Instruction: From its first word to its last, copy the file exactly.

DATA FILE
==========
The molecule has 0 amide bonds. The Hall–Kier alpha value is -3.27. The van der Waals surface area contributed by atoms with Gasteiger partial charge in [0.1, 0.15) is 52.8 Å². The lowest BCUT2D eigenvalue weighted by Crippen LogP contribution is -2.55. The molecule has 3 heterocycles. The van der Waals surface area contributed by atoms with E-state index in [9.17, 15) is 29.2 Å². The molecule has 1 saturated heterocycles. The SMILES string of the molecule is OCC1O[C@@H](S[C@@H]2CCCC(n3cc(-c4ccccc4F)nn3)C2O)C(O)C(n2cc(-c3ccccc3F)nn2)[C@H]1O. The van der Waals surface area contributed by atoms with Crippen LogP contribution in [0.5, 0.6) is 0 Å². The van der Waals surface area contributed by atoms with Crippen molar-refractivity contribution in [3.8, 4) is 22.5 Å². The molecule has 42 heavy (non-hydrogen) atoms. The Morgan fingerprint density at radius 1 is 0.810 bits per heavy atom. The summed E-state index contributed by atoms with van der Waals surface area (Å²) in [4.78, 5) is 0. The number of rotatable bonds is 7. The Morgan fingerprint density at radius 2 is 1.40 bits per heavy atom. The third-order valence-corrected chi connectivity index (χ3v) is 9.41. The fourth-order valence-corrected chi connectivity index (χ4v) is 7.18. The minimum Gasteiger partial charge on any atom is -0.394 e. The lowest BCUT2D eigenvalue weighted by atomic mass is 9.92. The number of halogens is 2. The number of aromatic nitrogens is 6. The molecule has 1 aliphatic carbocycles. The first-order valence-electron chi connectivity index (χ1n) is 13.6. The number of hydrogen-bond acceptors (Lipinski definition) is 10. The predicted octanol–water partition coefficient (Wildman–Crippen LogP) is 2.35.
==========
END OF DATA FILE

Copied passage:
The molecule has 0 amide bonds. The Hall–Kier alpha value is -3.27. The van der Waals surface area contributed by atoms with Gasteiger partial charge in [0.1, 0.15) is 52.8 Å². The lowest BCUT2D eigenvalue weighted by Crippen LogP contribution is -2.55. The molecule has 3 heterocycles. The van der Waals surface area contributed by atoms with E-state index in [9.17, 15) is 29.2 Å². The molecule has 1 saturated heterocycles. The SMILES string of the molecule is OCC1O[C@@H](S[C@@H]2CCCC(n3cc(-c4ccccc4F)nn3)C2O)C(O)C(n2cc(-c3ccccc3F)nn2)[C@H]1O. The van der Waals surface area contributed by atoms with Crippen LogP contribution in [0.5, 0.6) is 0 Å². The van der Waals surface area contributed by atoms with Crippen molar-refractivity contribution in [3.8, 4) is 22.5 Å². The molecule has 42 heavy (non-hydrogen) atoms. The Morgan fingerprint density at radius 1 is 0.810 bits per heavy atom. The summed E-state index contributed by atoms with van der Waals surface area (Å²) in [4.78, 5) is 0. The number of rotatable bonds is 7. The Morgan fingerprint density at radius 2 is 1.40 bits per heavy atom. The third-order valence-corrected chi connectivity index (χ3v) is 9.41. The fourth-order valence-corrected chi connectivity index (χ4v) is 7.18. The minimum Gasteiger partial charge on any atom is -0.394 e. The lowest BCUT2D eigenvalue weighted by atomic mass is 9.92. The number of halogens is 2. The number of aromatic nitrogens is 6. The molecule has 1 aliphatic carbocycles. The first-order valence-electron chi connectivity index (χ1n) is 13.6. The number of hydrogen-bond acceptors (Lipinski definition) is 10. The predicted octanol–water partition coefficient (Wildman–Crippen LogP) is 2.35.